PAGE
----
Hungary's efforts to improve the lot of its large Roma, or gypsy, minority have been given a boost by an initiative near the capital, Budapest.
Police are trying to change society's perception of the Roma issue
Young police officers in Pest County are being taught a Romany dialect, Lovari, in a project designed to foster better relations between police and the Roma.
According to Hungarian television, the 240 officers are also learning about ethnic issues and conflict management.
Senior police officials in the county are hopeful the course "will make it easier to understand and better handle issues involving the Roma", the TV reports.
National police chief Laszlo Salgo feels there are still many barriers which need breaking down, noting that "society's perception is that [the Roma] are on one side and we are on the other".
Racism and discrimination
"We are seeking to take steps to change society's perception of the problem," Mr Salgo adds.
The TV says an earlier initiative aimed at recruiting young Roma men into Pest County police proved unsuccessful, with not a single Romany applicant in the past six months.
The Roma have suffered racism and discrimination in many eastern European nations over the past half century and Hungary is no exception.
A number of conflicts over the past few years involving Roma prompted Hungarian parliamentary minority rights ombudsman Jenoe Kaltenbach to sharply rebuke state officials, including police.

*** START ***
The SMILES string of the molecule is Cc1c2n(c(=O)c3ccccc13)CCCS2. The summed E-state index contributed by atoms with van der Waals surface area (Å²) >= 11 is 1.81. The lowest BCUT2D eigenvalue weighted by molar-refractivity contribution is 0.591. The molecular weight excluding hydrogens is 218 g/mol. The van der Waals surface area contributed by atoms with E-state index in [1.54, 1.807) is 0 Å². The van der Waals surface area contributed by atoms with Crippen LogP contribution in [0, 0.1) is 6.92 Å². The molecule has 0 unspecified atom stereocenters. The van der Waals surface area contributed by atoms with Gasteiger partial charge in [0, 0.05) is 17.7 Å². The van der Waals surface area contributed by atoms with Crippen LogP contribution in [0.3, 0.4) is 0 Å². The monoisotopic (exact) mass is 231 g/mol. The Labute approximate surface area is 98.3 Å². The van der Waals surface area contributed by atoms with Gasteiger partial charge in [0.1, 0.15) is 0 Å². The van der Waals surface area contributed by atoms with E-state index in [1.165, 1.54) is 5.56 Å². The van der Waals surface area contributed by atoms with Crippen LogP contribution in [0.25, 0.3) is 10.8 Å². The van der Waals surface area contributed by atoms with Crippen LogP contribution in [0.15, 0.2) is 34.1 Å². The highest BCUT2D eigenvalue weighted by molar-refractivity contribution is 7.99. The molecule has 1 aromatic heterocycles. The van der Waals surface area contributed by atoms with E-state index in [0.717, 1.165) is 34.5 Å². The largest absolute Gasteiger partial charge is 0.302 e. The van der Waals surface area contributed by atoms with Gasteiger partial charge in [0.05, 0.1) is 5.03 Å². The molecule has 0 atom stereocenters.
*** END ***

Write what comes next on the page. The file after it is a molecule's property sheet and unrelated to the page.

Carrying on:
He accused them of "doing nothing, standing idly by while the law is openly flouted".
A better future?
As well as the police initiative, other measures are being introduced in an effort to improve treatment of the Roma:
A programme to integrate Roma children into the mainstream school system
A plan to give Roma entrepeneurs loans
Measures to ensure that state employees actively work against discrimination.
Prime Minister Peter Medgyessy told an international conference on Roma issues in Budapest in July that "the 2005-2015 period should be the decade of Roma integration in this region".
"We have a lot to do, but I think all of us can say we would like to carry out this task with deep conviction," he added.
BBC Monitoring, based in Caversham in southern England, selects and translates information from radio, television, press, news agencies and the Internet from 150 countries in more than 70 languages.